At its recent I/O developer conference, Google advised manufacturers to adopt its Android mobile platform for near-term product releases and use its upcoming Chrome operating system for longer-term projects.
I read the above gem in an article about how the iPad caught competitors off-guard. We’ve all heard about Android’s success; that Android-based devices are now outselling iPhones. Given this success, why is Google still developing another mobile OS? The answer is simple, and Steve Jobs nailed it when introducing the iPad: People are using local apps, not web apps and search, on their mobile devices.
The problem is, if you’re not on a web page, Google’s not making any money. They need you in a browser, not some local app. This is true even on Android. Whether on an iPhone or a Nexus One, if you use an app to find a restaurant near you, Google doesn’t get a cut of that action.
Android copied Apple’s iPhone approach because it had to in order to gain traction. But Google does nothing to help make the Android platform good for apps. There’s little to ensure consistency in the user experience across devices, or even across apps. Little to make third-party apps stand out of a crowded mobile field. Little to help maximize a developer’s reach to the Android base. Indeed, most of Goole’s moves work against those things:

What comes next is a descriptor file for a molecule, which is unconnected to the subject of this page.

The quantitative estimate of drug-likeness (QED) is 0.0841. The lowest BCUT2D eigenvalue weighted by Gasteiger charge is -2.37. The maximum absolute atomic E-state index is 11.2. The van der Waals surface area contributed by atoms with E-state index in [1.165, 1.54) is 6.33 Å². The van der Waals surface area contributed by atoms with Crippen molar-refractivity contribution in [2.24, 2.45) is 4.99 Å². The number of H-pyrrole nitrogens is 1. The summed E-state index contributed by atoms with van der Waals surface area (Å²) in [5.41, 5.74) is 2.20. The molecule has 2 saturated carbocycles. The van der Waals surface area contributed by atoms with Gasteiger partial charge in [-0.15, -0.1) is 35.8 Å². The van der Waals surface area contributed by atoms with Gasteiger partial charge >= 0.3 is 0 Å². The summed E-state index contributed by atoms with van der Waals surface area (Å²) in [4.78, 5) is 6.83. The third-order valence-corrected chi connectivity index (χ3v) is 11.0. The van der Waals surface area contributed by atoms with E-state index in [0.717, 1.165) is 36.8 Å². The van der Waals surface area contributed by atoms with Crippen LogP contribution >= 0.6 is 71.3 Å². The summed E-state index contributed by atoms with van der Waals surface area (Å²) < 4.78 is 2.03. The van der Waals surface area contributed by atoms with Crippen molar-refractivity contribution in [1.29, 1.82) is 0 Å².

- Fragmentation hurts developers since they have to pick and choose what devices to target. It hurts consumers since they will not be able to get the same apps on different devices.
- Minimal vetting on apps lets bad ones through, and Google lets the user base report security issues, etc., and pulls the apps after that. Consumers must suffer the pain of doing Google’s vetting for them.
- While preaching “open” at the top of their lungs, they’ve gone to bed with Adobe to put Flash on Android, and presumably allow Flash apps. These will be lowest-common-denimonator apps and poor performers, but that’s no sweat off Google’s back.
In short, while appearing to do all they can to let as many apps be available as possible, they’ve created a platform to breed lower-quality, inconsistent apps that could be risks that have to be removed later. That might even be OK for geeks, but not for the remaining 99% of consumers.
Simultaneously, Google’s working on Chrome OS, a browser OS that does not allow local apps. Google is terrified of the rise of a device platform that no longer relies on their search engine. Even with the “sabotage” done for local apps on Android, they’ll feel better when you don’t run anything local at all. With all the success of Android, there’s little else to explain Google continuing to expend resources developing and pushing Chrome OS.
Google’s message is clear: Stay. In. The. Browser.